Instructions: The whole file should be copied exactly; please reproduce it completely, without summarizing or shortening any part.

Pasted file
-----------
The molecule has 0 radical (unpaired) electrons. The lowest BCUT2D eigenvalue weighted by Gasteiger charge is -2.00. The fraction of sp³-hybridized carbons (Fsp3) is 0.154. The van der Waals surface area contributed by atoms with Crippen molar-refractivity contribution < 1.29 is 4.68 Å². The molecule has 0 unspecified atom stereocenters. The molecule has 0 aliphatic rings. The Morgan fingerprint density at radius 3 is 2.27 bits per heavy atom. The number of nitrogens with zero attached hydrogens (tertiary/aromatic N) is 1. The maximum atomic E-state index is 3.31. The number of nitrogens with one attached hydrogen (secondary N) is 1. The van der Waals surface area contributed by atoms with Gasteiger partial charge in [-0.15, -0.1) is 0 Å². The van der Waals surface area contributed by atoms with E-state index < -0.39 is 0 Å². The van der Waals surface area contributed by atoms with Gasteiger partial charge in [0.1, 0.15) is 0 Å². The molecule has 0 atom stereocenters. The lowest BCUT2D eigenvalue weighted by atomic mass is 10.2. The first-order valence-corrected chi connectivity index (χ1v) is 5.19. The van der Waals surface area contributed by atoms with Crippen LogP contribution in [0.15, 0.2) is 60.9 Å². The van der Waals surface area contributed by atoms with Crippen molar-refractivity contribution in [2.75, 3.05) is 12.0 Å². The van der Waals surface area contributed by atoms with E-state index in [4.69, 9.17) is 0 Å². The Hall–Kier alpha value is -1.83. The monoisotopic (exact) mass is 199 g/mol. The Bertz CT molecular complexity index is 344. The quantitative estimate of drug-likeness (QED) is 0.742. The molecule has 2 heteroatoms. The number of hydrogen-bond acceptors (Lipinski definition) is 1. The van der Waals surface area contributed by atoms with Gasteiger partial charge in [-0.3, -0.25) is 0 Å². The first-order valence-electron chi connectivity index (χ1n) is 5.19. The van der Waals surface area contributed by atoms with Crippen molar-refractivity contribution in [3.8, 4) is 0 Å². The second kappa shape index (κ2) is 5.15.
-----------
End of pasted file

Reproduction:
The molecule has 0 radical (unpaired) electrons. The lowest BCUT2D eigenvalue weighted by Gasteiger charge is -2.00. The fraction of sp³-hybridized carbons (Fsp3) is 0.154. The van der Waals surface area contributed by atoms with Crippen molar-refractivity contribution < 1.29 is 4.68 Å². The molecule has 0 unspecified atom stereocenters. The molecule has 0 aliphatic rings. The Morgan fingerprint density at radius 3 is 2.27 bits per heavy atom. The number of nitrogens with zero attached hydrogens (tertiary/aromatic N) is 1. The maximum atomic E-state index is 3.31. The number of nitrogens with one attached hydrogen (secondary N) is 1. The van der Waals surface area contributed by atoms with Gasteiger partial charge in [-0.15, -0.1) is 0 Å². The van der Waals surface area contributed by atoms with E-state index < -0.39 is 0 Å². The van der Waals surface area contributed by atoms with Gasteiger partial charge in [0.1, 0.15) is 0 Å². The molecule has 0 atom stereocenters. The lowest BCUT2D eigenvalue weighted by atomic mass is 10.2. The first-order valence-corrected chi connectivity index (χ1v) is 5.19. The van der Waals surface area contributed by atoms with Crippen LogP contribution in [0.15, 0.2) is 60.9 Å². The van der Waals surface area contributed by atoms with Crippen molar-refractivity contribution in [2.75, 3.05) is 12.0 Å². The van der Waals surface area contributed by atoms with E-state index in [4.69, 9.17) is 0 Å². The Hall–Kier alpha value is -1.83. The monoisotopic (exact) mass is 199 g/mol. The Bertz CT molecular complexity index is 344. The quantitative estimate of drug-likeness (QED) is 0.742. The molecule has 2 heteroatoms. The number of hydrogen-bond acceptors (Lipinski definition) is 1. The van der Waals surface area contributed by atoms with Gasteiger partial charge in [-0.3, -0.25) is 0 Å². The first-order valence-electron chi connectivity index (χ1n) is 5.19. The van der Waals surface area contributed by atoms with Crippen molar-refractivity contribution in [3.8, 4) is 0 Å². The second kappa shape index (κ2) is 5.15.